The Chevrolet Bolt EV got a strong head start against the Tesla Model 3 in the marketplace and now it has an early nod from Consumer Reports magazine which named the Bolt its "Top Pick" among small hybrids and electric cars.
The Bolt beat out other cars in its category such as the BMW i3, Ford Focus EV and the Chevrolet Volt plug-in hybrid. It also beat the Toyota Prius which had been named Top Pick in this category in the past.
"The Bolt offers consumers further proof that mainstream electric cars can deliver strong driving performance," the magazine said in an announcement.
Tesla has struggled to begin volume production of the Model 3, though, and, for now, is only building fairly expensive, highly equipped versions of that car. Consumer Reports also hasn't yet finished testing the the new version of the Nissan Leaf, which is even less expensive than the Bolt but has a shorter driving range.
Consumer Reports named Top Picks in 10 different vehicle categories. To earn a Top Pick, a vehicle must get the best score in its class in Consumer Reports' tests and also have at least average reliability based on the magazine's surveys.
Toyota had four category-winning models, the most of any manufacturer. Those were the Corolla compact car, Camry mid-sized car, Highlander mid-sized SUV and the Sienna minivan. Toyota's reliability and the brand's inclusion of safety technology, such as automatic emergency braking and collision warning systems, helped it secure so many Top Picks, according to the magazine.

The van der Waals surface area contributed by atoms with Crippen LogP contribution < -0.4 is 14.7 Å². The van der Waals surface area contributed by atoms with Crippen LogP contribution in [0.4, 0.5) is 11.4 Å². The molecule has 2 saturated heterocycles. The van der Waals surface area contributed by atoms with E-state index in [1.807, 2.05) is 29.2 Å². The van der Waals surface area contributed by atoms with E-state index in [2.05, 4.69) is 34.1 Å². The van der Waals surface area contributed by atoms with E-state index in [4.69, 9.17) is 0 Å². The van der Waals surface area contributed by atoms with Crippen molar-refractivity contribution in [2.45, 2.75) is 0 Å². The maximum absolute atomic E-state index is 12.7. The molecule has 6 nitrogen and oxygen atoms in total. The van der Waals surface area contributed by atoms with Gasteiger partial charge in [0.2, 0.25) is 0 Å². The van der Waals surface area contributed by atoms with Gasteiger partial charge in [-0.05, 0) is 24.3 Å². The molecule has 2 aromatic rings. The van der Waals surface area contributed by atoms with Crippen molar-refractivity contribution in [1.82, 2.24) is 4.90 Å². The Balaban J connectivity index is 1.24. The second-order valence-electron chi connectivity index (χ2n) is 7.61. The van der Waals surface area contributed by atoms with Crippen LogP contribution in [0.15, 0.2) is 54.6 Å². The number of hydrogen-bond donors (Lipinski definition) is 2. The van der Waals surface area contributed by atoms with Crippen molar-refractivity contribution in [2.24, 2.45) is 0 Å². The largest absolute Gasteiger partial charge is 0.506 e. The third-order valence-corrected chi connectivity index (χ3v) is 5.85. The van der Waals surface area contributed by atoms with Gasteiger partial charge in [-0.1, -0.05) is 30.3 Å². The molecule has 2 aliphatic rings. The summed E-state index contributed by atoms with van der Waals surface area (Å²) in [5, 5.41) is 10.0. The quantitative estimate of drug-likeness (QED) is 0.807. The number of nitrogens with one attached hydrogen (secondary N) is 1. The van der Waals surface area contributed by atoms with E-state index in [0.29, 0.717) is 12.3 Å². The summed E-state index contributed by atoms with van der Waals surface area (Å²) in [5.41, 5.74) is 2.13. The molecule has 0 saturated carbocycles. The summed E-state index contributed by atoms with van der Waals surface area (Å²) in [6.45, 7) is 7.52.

Chevrolet was the only other brand with more than one car earning Top Pick status from the magazine. Besides the Bolt EV, the Chevolet Impala was named the magazine's Top Pick among large cars. It provides "a driving experience akin to a luxury car," the magazine said.
The magazine also named the Subaru Forester its Top Pick among compact SUVs, the Ford F-150 among full-sized trucks, and the BMW X3 among luxury compact SUVs. The Audi A4 was named the magazine's Top Pick among compact luxury cars.
The Tesla Model S remains the highest-scoring car of all in Consumer Reports tests with a score of 100. It wasn't named a Top Pick simply because its category wasn't among those the magazine used this year, Consumer Reports spokesman Douglas Love said.
Consumer Reports regularly changes some of the categories in which it names Top Pick vehicles. The categories depend on which new cars the magazine has tested that year and on consumer interests, he said.
In the auto industry, Consumer Reports is widely considered the most influential publication among car shoppers. The magazine purchases all the cars it tests from retail car dealers and tests them on public roads as well as on its test track in Connecticut.